For the last two months I have been painstakingly drawing my entire flat. Every. Single. Detail. This is the last project in the penultimate module of my KLC course. (It’s actually the first in the module but I always seem to do them backwards, something I live to regret.)
This project is a beast. I’ve so far drawn twenty six pages of an estimated forty. I’ve drawn cornices and cupboards, stairs and skirtings, doors and windows, floors and ceilings. I still have all the services to go and hopefully may be able to get to the bottom of the confounding plumbing and ventilation that snakes around our flat. Definitely a situation where I am thankful that I live in a two bedroom flat and not a capacious house.
I couldn’t have done this project well without my awesome Light Pad which is hands down the best piece of interior design equipment I’ve ever purchased. I love it even more than I love my Prismacolor pencils and that is not something I write lightly.
The devil is in the investigation, rather than in the drawing and documenting. It is hard, laborious work. It’s dull but interesting, frustrating but satisfying. Sourcing the information is a nightmare and without the Collins Complete DIY Manual and some help from my dad I would still be stuck trying to work out exactly why my walls are 360mm thick. The internet has been largely useless, as my dad says, it used to be great for research, now it is just full of things to buy and I’m inclined to agree with him.
The upside is that I’ve learnt a lot about our house. I’ve learnt that it is in the Elsworthy Conservation Area and that it was built in 1860 by Samuel Cummings, a property developer from Devon who also constructed Primrose Hill Road.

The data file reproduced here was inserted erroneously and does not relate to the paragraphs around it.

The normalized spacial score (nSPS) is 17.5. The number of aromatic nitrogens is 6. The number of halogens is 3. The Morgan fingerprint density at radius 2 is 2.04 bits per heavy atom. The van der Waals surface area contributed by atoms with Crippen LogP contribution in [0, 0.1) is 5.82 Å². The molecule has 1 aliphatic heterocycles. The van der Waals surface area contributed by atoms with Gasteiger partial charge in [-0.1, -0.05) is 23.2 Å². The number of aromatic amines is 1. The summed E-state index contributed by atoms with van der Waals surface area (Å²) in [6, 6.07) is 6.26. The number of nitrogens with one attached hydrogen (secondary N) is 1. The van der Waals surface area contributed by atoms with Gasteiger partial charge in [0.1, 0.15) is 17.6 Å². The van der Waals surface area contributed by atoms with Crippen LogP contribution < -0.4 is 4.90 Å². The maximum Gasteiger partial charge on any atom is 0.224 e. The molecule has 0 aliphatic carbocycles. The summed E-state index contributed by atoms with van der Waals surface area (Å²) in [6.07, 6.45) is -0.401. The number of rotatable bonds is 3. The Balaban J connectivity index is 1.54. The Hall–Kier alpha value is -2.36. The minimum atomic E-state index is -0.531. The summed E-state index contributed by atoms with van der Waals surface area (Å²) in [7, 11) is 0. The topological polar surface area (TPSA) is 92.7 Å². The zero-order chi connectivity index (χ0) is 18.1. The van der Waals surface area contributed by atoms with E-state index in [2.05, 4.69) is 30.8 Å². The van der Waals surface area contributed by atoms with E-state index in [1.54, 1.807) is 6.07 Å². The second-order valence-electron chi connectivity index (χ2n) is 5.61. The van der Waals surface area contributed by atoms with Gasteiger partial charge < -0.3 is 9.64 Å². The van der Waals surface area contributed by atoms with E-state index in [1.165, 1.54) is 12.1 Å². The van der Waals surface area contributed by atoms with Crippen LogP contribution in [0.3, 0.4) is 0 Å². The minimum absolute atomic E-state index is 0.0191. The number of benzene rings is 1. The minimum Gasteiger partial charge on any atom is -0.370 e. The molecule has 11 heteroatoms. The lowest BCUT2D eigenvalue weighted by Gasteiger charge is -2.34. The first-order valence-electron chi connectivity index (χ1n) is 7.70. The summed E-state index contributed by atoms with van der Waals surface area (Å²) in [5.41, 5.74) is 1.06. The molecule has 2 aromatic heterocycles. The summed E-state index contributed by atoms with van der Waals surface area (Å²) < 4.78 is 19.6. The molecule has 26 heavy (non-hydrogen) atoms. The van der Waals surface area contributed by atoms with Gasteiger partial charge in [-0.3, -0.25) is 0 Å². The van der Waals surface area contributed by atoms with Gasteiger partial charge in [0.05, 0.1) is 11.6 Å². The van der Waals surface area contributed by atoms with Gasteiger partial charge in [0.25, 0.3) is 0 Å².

The area was built on estate land owned by Eton College since the fifteenth century (Eton still has some weird access rights over our property). Building started in the 1830s with the opening of the Primrose Hill tunnel which served the new London-Birmingham railway line. Once Avenue Road and Adelaide Roads were built, Primrose Hill itself was acquired for public recreation and the rapid residential development began.
It’s hard to believe that less than hundred years ago this entire area, which is only in zone two, was still open countryside. The expanse of urban housing created by the Victorians is phenomenal and an incredible one third of the housing stock in this country is Victorian.
All this has made me love my small, shabby flat all the more, I’ve had to think about what it was like when it was new, who might have lived there and how the area must have looked when it was essentially a new-build housing estate.
But daydreaming aside, this week it’s head down, all eyes on coursework, to get it finished so I can relax and celebrate my big birthday next week and finish planning our wedding next month.
If you are a bit of a geek like me and happen to live in the area, you can find out more about the development of the area from Camden Council’s report on the Elsworthy Conservation Area.